This leads me to the second larger criticism of Marranci’s ideas, this time more closely related to his main thesis. Namely, as mentioned above in the summary of the third chapter Marranci gives himself the task of explaining which factors influence the degree of schismogenetic processes which could trap a person into Bhaba’s circle of panic. He states that they are all ‘environmental’ (p.51) and, as we saw above, in the subsequent chapters cites the experience of migration , the discourses on (post)colonialism , the questioning of loyalty to the birth countries of western born Muslims and that of westernophobia in the guise of anti-Semitic attitudes. Thus, he does not mention religion or the Islamic tradition at all as playing a part. Having elaborated on the importance of normative Islam/s for western Muslims above I wonder as to why couldn’t the Qur’ano-Sunnahic textual indicants, given their nature, in particular that of the powerful, evocative, emotion stirring Qur’anic discourse be considered as Marrarni’s symbols which affect the self by rousing vigorous emotions inducing feelings that could lead to acts of identity such as that of jihad. This could be especially so if they are manipulated , as Marranci’s own evidence demonstrates and that of Q. Wictorowiz (2005)7 confirms , at the hands of charismatic and eloquent imams who weave their particular approaches to the interpretation of Qur’an and Sunnah and Islamic history skilfully into the socio-politically and economically unenviable contemporary reality in which many Muslims find themselves in order to effect and , indeed, question the emotional commitment, and thus the identity of Muslims to Islam. So, in other words, certain interpretations of the Islamic tradition, especially if reinforced by other factors mentioned by Marranci ought to be considered as potentially playing a part in the development of schismogenetic processes that could trap some Muslims into the circle of panic. Again, Marranci’s own fieldwork data confirms this. Muslims who did not fall into the ‘circle of panic’ ,such as Ratib, had developed an interpretation of Qur’an and the Sunnah which ‘prevented’ them from considering suicide bombing , the killing of innocent children or branding Jews and Christians as unbelievers because they were seen as un Islamic.

Another criticism I need to level at Marranci is his lack of making a distinction between Sunnah and hadith although he points to the work of I. Goldziher (who considers hadith as being indicative of the prevalent political and socio-cultural context and views of Muslims prevalent during the first two to three centuries of the Islamic calendar rather than deeming them to be the reports that can be historically traced back to the Prophet as the pre-modern Islamic tradition does) and asks for revisiting of his main arguments rather. This has very important implications for the themes discussed here given that as noted above, physical jihad and the killing of innocent civilians are often justified on the basis of hadith as in the case of Husayn. In the second chapter Marranci notices the difference in which the word jihad is employed in the Qur’anic and hadith body of knowledge and examines ‘authentic’ hadith to show that jihad cannot be interpreted as an aggressive war against non-believers. By considering only the works of Sunni scholars of M. Bukhari (d.870 hijri )and his disciple Muslim al-Hajjaj (d. 875 hijri) as being truly ‘authentic’, he is not only partaking in the practice of ‘hadith hurling’, a practice common not only among Muslims but also in scholarly discourses , but he is also excluding other hadith corpuses used by Muslims , (as identified above in the instance of Husayn who argued for the legitimacy of killing of women and children on the basis of a hadith), he falls into the trap of implicitly subscribing to , like many others, the epistemologically and hermeneutically hadith-dependent concept of Sunnah. However, it is very important to note that during the pre-classical, formative period of Islamic thought Sunnah was not epistemologically and hermeneutically independent of hadith, and existed in a hermeneutically symbiotic relationship with the Qur’an (Duderija, 2007; Duderija, 2009).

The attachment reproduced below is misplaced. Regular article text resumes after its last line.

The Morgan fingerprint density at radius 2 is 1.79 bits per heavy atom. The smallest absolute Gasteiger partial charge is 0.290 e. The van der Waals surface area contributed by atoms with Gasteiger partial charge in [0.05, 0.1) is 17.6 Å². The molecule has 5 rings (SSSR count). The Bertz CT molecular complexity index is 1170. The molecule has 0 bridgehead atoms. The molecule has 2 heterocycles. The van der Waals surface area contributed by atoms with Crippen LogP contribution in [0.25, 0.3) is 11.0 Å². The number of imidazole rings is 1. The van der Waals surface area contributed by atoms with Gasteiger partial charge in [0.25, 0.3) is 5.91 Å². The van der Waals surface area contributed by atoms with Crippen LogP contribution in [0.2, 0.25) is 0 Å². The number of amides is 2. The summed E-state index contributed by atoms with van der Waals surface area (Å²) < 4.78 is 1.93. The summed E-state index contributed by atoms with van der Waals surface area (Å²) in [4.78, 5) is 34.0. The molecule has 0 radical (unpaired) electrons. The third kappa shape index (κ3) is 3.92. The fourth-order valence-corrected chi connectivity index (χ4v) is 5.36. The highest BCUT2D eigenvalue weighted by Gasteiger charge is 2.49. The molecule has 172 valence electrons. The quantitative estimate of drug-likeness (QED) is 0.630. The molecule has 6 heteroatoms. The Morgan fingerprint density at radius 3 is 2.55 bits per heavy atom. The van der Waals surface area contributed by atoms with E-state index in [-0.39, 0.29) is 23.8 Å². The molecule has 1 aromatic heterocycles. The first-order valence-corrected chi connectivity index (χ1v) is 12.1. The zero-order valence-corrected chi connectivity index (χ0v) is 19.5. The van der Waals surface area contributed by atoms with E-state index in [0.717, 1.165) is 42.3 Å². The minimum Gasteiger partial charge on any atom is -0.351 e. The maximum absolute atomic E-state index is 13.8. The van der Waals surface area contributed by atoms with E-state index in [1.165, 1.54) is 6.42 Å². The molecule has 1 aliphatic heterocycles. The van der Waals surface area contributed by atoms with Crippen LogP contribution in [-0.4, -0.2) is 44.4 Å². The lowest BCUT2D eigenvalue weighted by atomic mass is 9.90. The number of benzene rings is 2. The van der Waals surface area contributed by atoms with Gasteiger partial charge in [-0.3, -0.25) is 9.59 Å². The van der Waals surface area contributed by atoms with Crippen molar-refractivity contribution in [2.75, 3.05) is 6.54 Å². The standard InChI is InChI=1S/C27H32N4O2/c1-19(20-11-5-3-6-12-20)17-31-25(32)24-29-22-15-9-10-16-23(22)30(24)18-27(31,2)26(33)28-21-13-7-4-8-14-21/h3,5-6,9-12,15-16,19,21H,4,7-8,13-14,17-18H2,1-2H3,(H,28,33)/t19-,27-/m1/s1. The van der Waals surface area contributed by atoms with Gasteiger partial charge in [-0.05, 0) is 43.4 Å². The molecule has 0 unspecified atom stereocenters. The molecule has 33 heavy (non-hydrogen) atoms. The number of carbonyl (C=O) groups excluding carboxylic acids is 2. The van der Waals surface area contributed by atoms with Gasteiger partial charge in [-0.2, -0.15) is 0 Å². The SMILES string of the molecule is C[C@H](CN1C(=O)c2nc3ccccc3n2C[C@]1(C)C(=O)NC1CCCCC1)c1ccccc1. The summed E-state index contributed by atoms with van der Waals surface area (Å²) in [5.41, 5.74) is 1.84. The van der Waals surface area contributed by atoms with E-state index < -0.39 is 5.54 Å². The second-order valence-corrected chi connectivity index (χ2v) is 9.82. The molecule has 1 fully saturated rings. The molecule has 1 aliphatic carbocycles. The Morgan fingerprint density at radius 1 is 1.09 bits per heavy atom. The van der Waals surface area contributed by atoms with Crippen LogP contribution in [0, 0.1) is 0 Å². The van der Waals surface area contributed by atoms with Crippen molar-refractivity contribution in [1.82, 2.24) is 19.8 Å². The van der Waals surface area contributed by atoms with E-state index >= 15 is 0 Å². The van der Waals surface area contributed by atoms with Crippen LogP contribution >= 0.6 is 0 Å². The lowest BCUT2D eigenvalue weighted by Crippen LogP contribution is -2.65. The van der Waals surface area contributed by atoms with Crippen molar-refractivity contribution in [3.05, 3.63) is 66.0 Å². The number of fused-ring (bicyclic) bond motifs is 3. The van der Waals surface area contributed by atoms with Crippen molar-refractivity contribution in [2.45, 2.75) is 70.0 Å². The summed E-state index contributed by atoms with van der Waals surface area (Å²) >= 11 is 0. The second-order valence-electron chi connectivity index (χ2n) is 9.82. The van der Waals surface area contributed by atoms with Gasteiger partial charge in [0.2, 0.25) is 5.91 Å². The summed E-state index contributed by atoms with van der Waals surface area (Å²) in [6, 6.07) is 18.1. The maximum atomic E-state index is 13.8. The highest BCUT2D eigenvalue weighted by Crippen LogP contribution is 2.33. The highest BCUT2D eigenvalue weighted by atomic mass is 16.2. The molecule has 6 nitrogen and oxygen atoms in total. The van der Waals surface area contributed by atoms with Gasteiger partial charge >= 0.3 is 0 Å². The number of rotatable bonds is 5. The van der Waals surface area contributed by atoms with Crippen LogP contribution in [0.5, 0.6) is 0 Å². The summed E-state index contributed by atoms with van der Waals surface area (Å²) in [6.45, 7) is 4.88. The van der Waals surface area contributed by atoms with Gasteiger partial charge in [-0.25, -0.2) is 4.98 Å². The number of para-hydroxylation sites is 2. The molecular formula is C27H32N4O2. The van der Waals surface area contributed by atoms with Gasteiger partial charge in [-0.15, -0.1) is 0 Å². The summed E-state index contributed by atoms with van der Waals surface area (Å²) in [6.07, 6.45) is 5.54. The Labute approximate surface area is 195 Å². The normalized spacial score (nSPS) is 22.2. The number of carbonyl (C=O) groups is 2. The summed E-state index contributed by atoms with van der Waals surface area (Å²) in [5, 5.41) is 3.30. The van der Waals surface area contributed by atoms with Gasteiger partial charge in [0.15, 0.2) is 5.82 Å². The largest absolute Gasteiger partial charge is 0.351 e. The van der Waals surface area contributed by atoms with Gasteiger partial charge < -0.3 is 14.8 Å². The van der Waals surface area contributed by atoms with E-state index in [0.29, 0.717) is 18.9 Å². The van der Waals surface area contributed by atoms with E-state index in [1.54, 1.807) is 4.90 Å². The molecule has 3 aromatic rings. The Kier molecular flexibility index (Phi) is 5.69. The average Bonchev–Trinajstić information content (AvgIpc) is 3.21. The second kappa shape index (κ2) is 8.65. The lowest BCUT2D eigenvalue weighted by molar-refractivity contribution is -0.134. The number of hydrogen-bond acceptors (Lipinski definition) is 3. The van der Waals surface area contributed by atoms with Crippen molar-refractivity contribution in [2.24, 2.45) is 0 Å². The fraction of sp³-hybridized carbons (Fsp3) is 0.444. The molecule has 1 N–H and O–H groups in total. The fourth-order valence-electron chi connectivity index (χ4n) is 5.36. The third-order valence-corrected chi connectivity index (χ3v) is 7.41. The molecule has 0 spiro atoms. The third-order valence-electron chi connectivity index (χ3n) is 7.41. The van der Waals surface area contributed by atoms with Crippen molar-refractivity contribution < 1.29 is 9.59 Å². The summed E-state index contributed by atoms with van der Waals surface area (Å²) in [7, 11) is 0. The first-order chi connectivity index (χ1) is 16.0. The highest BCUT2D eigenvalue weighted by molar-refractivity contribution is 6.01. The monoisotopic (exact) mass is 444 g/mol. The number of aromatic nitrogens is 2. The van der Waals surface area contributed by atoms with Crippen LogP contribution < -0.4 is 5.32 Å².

If what I have argued for holds true, this leaves us with two broad questions, namely:

1. Which factors determine different types of western Muslim identity formation?

2. Which interpretational assumptions are responsible for the development of different interpretations of the Qur’an and Sunnah?